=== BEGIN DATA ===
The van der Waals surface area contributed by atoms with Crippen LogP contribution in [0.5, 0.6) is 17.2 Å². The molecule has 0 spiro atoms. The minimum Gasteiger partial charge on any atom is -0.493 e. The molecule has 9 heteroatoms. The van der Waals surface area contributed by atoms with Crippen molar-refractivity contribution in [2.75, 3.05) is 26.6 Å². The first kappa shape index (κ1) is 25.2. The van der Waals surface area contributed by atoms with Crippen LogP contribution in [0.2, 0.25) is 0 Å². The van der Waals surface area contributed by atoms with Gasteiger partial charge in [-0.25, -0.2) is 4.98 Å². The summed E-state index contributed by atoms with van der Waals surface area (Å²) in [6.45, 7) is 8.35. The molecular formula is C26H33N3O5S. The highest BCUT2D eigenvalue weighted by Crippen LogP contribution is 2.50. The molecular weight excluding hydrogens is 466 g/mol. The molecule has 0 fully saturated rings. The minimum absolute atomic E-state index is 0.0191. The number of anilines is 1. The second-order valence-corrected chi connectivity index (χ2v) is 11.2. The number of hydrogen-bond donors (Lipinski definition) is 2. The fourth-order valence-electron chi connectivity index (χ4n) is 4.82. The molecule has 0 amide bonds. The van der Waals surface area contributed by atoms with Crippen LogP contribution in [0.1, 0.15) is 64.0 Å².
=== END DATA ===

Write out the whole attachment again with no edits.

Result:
The van der Waals surface area contributed by atoms with Crippen LogP contribution in [0.5, 0.6) is 17.2 Å². The molecule has 0 spiro atoms. The minimum Gasteiger partial charge on any atom is -0.493 e. The molecule has 9 heteroatoms. The van der Waals surface area contributed by atoms with Crippen molar-refractivity contribution in [2.75, 3.05) is 26.6 Å². The first kappa shape index (κ1) is 25.2. The van der Waals surface area contributed by atoms with Crippen LogP contribution in [0.2, 0.25) is 0 Å². The van der Waals surface area contributed by atoms with Gasteiger partial charge in [-0.25, -0.2) is 4.98 Å². The summed E-state index contributed by atoms with van der Waals surface area (Å²) in [6.45, 7) is 8.35. The molecular formula is C26H33N3O5S. The highest BCUT2D eigenvalue weighted by Crippen LogP contribution is 2.50. The molecular weight excluding hydrogens is 466 g/mol. The molecule has 0 fully saturated rings. The minimum absolute atomic E-state index is 0.0191. The number of anilines is 1. The second-order valence-corrected chi connectivity index (χ2v) is 11.2. The number of hydrogen-bond donors (Lipinski definition) is 2. The fourth-order valence-electron chi connectivity index (χ4n) is 4.82. The molecule has 0 amide bonds. The van der Waals surface area contributed by atoms with Crippen LogP contribution in [0.1, 0.15) is 64.0 Å².